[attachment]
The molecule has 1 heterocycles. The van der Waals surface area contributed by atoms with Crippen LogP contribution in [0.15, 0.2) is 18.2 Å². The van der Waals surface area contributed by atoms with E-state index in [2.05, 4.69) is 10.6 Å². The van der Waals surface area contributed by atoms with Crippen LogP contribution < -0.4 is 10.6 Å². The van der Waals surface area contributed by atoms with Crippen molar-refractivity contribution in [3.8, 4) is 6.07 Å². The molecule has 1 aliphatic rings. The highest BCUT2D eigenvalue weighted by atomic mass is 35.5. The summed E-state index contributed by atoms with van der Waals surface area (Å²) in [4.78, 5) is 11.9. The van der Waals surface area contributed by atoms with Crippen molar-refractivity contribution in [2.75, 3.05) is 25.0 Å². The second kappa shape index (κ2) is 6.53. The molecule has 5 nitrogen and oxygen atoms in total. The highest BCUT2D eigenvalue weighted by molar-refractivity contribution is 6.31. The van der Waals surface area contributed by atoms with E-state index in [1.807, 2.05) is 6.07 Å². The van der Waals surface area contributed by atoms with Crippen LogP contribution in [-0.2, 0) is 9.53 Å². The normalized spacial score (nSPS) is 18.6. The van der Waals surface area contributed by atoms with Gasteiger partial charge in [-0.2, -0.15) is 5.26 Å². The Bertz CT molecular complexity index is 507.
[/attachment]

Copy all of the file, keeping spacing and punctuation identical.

The molecule has 1 heterocycles. The van der Waals surface area contributed by atoms with Crippen LogP contribution in [0.15, 0.2) is 18.2 Å². The van der Waals surface area contributed by atoms with E-state index in [2.05, 4.69) is 10.6 Å². The van der Waals surface area contributed by atoms with Crippen LogP contribution < -0.4 is 10.6 Å². The van der Waals surface area contributed by atoms with Crippen molar-refractivity contribution in [3.8, 4) is 6.07 Å². The molecule has 1 aliphatic rings. The highest BCUT2D eigenvalue weighted by atomic mass is 35.5. The summed E-state index contributed by atoms with van der Waals surface area (Å²) in [4.78, 5) is 11.9. The van der Waals surface area contributed by atoms with Crippen molar-refractivity contribution in [2.75, 3.05) is 25.0 Å². The second kappa shape index (κ2) is 6.53. The molecule has 5 nitrogen and oxygen atoms in total. The highest BCUT2D eigenvalue weighted by molar-refractivity contribution is 6.31. The van der Waals surface area contributed by atoms with E-state index in [1.807, 2.05) is 6.07 Å². The van der Waals surface area contributed by atoms with Crippen LogP contribution in [-0.2, 0) is 9.53 Å². The normalized spacial score (nSPS) is 18.6. The van der Waals surface area contributed by atoms with Gasteiger partial charge in [-0.2, -0.15) is 5.26 Å². The Bertz CT molecular complexity index is 507.